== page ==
The Securities and Exchange Board of India (Sebi) has told the government that recent budget proposals could undermine its role as regulator, particularly with respect to the recommendation that the minimum public shareholding be raised to 35 per cent from 25 per cent. Already, government-owned companies are laggards in raising this level to the current 25 per cent norm, said a senior Sebi official.
“Going forward, this has to go up from 25 per cent to 35 per cent and ensuring compliance would be greatly impacted particularly from PSUs as Sebi has to depend on government for funding,” the official said. FM Nirmala Sitharaman’s July 5 budget proposals require the regulator to transfer its surplus funds to the Consolidated Fund of India (CFI). It will also need prior government approval for its annual capital expenditure plans, she has proposed.
That could lead to a conflict of interest with respect to the regulator having to enforce the shareholding cap and PSUs being unable to meet even the current requirement and seeking delays and exemptions for various reasons.
“Regulatory financial independence is core to ensuring arm’s length relationship with the government,” said the Sebi official. “This is essential to ensure regulatory compliance from listed PSUs and other government companies without getting adversely influenced by the presence of government shareholding and representatives in these companies.”
As many as 31 PSUs including Punjab National Bank, Hindustan Aeronautics Ltd, Bank of India and Corporation Bank have still not complied with the 25 per cent minimum public shareholding norm.
Sebi chairman Ajay Tyagi has already written to Sitharaman that the proposal to transfer its surplus funds and needed prior government approvals will affect its financial autonomy, ET reported on July 18.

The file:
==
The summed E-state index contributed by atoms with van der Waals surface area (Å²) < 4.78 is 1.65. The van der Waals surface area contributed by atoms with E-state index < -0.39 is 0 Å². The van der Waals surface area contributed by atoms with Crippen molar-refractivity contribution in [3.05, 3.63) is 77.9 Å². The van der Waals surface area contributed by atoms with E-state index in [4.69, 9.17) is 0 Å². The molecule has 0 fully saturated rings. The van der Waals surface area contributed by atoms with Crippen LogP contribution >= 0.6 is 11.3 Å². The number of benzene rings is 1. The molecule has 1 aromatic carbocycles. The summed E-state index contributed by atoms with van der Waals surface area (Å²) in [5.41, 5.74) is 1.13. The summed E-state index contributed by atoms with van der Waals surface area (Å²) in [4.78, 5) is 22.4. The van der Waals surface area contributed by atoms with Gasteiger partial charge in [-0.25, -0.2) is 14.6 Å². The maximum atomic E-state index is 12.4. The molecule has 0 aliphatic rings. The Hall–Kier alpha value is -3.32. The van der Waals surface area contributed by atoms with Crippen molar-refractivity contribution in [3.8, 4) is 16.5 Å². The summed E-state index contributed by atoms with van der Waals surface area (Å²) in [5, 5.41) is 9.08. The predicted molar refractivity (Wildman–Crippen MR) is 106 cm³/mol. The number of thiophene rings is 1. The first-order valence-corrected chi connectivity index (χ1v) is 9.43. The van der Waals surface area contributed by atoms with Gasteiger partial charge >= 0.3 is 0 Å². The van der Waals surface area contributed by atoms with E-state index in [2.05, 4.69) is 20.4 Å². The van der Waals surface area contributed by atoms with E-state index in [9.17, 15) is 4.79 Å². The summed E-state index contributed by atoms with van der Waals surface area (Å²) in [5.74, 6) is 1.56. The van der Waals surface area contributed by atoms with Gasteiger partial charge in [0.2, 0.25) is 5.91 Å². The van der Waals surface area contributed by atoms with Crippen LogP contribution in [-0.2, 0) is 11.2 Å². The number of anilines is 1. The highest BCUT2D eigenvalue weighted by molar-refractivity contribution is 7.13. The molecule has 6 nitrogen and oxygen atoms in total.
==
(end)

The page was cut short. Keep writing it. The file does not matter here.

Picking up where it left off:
The move should be debated as thoroughly in Parliament as have other parts of the Sebi Act and not be nodded through as part of the Finance Bill.
“The proposed amendment (is being made) through a money bill as against the current provisions in the Sebi Act, which were well debated in Parliament and enacted thereafter,” said another person familiar with the development. “Any substantive amendment to the Sebi Act should be debated in the Parliament before the law is changed.”
Money bills only have to be approved by the lower house, in which the government has a clear majority.
The regulator believes that any move to transfer its surplus funds to the CFI would mean the fees levied by Sebi on investors and traders will become a type of additional tax, resulting in a perverse incentive to increase the generation of such revenue for the government.
The question of whether Sebi has the statutory authority to levy a fee on market intermediaries had been raised in a 2001 case between the regulator and the BSE Brokers Forum. The matter before the Supreme Court, which was decided in favour of Sebi, was “whether this fee, as a matter of fact, is a tax in the guise of fee and is so excessive as to lose the character of a fee as contended by the petitioners”.
The Supreme Court had said that Sebi requires substantial sums of money to regulate the securities market and protect investor interest. It said Sebi could charge a regulatory fee for the services it renders to the market. The regulator currently has the flexibility to increase and decrease fees but the budget proposal will limit its flexibility.
“Sebi’s accounts are audited by the CAG (Comptroller and Auditor General). If in any given year, the fee amount is less compared to the previous year, then questions will be raised that Sebi has caused loss to the exchequer and would be under pressure to keep generating revenues for the government by charging higher fees,” said the person cited above.
Source- Economic Times.